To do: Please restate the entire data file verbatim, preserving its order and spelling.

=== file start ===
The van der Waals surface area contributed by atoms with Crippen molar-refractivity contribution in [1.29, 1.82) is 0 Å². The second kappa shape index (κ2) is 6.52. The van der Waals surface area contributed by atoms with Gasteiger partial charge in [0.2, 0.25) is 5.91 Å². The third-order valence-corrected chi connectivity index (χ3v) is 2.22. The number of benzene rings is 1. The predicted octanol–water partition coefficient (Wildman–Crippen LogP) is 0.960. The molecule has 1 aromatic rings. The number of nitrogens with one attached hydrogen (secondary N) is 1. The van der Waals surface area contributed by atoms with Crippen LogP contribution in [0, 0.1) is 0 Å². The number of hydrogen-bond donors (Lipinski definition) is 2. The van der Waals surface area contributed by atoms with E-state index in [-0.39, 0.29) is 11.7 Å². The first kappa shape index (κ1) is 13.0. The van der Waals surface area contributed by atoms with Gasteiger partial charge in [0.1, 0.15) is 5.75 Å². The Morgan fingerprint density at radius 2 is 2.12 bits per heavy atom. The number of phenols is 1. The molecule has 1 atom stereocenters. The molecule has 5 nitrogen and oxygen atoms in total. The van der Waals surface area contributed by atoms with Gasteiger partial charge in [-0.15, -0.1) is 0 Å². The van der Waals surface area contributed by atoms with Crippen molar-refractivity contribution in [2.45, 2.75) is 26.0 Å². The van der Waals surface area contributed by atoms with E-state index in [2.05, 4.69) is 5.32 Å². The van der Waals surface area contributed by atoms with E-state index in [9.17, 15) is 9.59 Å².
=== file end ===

The van der Waals surface area contributed by atoms with Crippen molar-refractivity contribution in [1.29, 1.82) is 0 Å². The second kappa shape index (κ2) is 6.52. The van der Waals surface area contributed by atoms with Gasteiger partial charge in [0.2, 0.25) is 5.91 Å². The third-order valence-corrected chi connectivity index (χ3v) is 2.22. The number of benzene rings is 1. The predicted octanol–water partition coefficient (Wildman–Crippen LogP) is 0.960. The molecule has 1 aromatic rings. The number of nitrogens with one attached hydrogen (secondary N) is 1. The van der Waals surface area contributed by atoms with Crippen LogP contribution in [0, 0.1) is 0 Å². The number of hydrogen-bond donors (Lipinski definition) is 2. The van der Waals surface area contributed by atoms with E-state index in [-0.39, 0.29) is 11.7 Å². The first kappa shape index (κ1) is 13.0. The van der Waals surface area contributed by atoms with Gasteiger partial charge in [0.1, 0.15) is 5.75 Å². The Morgan fingerprint density at radius 2 is 2.12 bits per heavy atom. The number of phenols is 1. The molecule has 1 atom stereocenters. The molecule has 5 nitrogen and oxygen atoms in total. The van der Waals surface area contributed by atoms with Gasteiger partial charge in [-0.15, -0.1) is 0 Å². The van der Waals surface area contributed by atoms with Crippen molar-refractivity contribution in [2.45, 2.75) is 26.0 Å². The van der Waals surface area contributed by atoms with E-state index in [2.05, 4.69) is 5.32 Å². The van der Waals surface area contributed by atoms with E-state index in [9.17, 15) is 9.59 Å².